“Right now, we’re happy with where we’re at with our careers and children, and can’t do a lot more,” says Tranda. ‘I want to spend the summers with my kids.”

Where’s The Beef?
Promoting local ag products is just one aspect of work that Luke Mahin does through the RCED. He works with the North Central Kansas Food Coalition, which recently recognized Republic County for its development of a map of home-based producers.

The project isn’t just aimed to connect consumers with producers, but to provide education and possible growth industries from those cottage businesses, Mahin says.

“You can’t manage what you don’t measure,” he says. For instance, if someone was interested in investing in a locker plant in Republic County, they need data on the type of businesses selling beef and the number of animals they could expect to process, he says.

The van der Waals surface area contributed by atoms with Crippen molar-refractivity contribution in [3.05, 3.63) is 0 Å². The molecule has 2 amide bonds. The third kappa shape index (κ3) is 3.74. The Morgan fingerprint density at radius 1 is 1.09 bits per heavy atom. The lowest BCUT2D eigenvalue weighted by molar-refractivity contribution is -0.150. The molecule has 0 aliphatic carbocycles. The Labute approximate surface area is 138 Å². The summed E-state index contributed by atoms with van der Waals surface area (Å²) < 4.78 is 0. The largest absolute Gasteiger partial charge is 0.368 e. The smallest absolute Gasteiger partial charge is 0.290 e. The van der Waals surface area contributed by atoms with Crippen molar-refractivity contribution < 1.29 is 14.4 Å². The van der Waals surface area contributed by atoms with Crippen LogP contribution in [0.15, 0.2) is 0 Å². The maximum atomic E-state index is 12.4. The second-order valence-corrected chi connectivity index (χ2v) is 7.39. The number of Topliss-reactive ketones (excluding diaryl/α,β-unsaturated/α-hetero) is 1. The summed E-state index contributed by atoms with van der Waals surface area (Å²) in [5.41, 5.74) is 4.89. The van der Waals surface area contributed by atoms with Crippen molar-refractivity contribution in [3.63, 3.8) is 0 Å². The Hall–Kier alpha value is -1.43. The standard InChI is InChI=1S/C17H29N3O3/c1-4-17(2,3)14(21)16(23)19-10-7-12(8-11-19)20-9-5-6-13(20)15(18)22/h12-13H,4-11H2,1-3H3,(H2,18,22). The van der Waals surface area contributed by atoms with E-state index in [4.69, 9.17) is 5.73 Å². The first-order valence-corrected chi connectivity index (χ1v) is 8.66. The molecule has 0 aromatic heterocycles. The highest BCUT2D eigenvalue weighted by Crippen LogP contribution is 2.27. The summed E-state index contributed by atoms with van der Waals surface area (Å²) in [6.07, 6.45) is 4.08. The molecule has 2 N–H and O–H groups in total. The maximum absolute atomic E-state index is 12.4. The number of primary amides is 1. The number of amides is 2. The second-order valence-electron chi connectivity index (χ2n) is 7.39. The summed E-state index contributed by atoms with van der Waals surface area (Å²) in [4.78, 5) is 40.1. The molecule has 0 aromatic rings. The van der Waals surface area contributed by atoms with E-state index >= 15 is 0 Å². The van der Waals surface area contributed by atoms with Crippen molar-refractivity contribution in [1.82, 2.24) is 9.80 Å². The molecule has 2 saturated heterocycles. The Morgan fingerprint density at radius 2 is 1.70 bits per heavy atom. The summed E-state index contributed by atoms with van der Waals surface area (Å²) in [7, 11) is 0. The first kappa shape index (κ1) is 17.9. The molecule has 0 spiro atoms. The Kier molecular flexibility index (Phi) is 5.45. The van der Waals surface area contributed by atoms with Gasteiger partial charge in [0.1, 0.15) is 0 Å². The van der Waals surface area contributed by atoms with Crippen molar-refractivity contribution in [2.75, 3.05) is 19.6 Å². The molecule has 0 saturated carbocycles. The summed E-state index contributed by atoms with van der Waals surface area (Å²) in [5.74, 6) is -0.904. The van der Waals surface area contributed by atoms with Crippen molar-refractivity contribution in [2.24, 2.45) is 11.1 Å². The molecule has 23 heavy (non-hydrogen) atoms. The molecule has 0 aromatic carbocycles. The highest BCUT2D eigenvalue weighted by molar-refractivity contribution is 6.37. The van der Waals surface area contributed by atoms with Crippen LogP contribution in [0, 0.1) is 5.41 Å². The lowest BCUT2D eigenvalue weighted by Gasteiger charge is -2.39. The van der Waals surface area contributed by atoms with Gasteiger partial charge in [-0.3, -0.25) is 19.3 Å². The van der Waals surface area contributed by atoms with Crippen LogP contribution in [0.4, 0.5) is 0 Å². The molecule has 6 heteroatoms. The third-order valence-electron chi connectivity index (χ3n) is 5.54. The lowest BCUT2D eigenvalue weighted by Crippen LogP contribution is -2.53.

C&S Farms, Belleville, (www.csfarmsllc.com) operated by Kurt and Kelli Childs and Clay and Jaci Siemsen and their families saw orders for their grassfed beef “explode” within a two to three week period when retail prices for beef in the grocery store skyrocketed.

“We probably could have sold 10 more head this spring,” says Kurt. “That’s a lot of meat.” The business normally processes 22 to 25 head a year. Since they process at both a state-inspected locker plant at Clay Center, Kans., and a USDA-inspected plant in Diller, Nebr., they can ship meat throughout the US.

The business sold out their inventory in two weeks. They already had butcher dates scheduled at the locker plants, which allowed them to restock their freezers, Kurt says. Locker plants are currently booked for processing into 2021.

“You can’t just ramp up production of beef like pork or chicken,” he says. “(The demand) is a great problem to have.”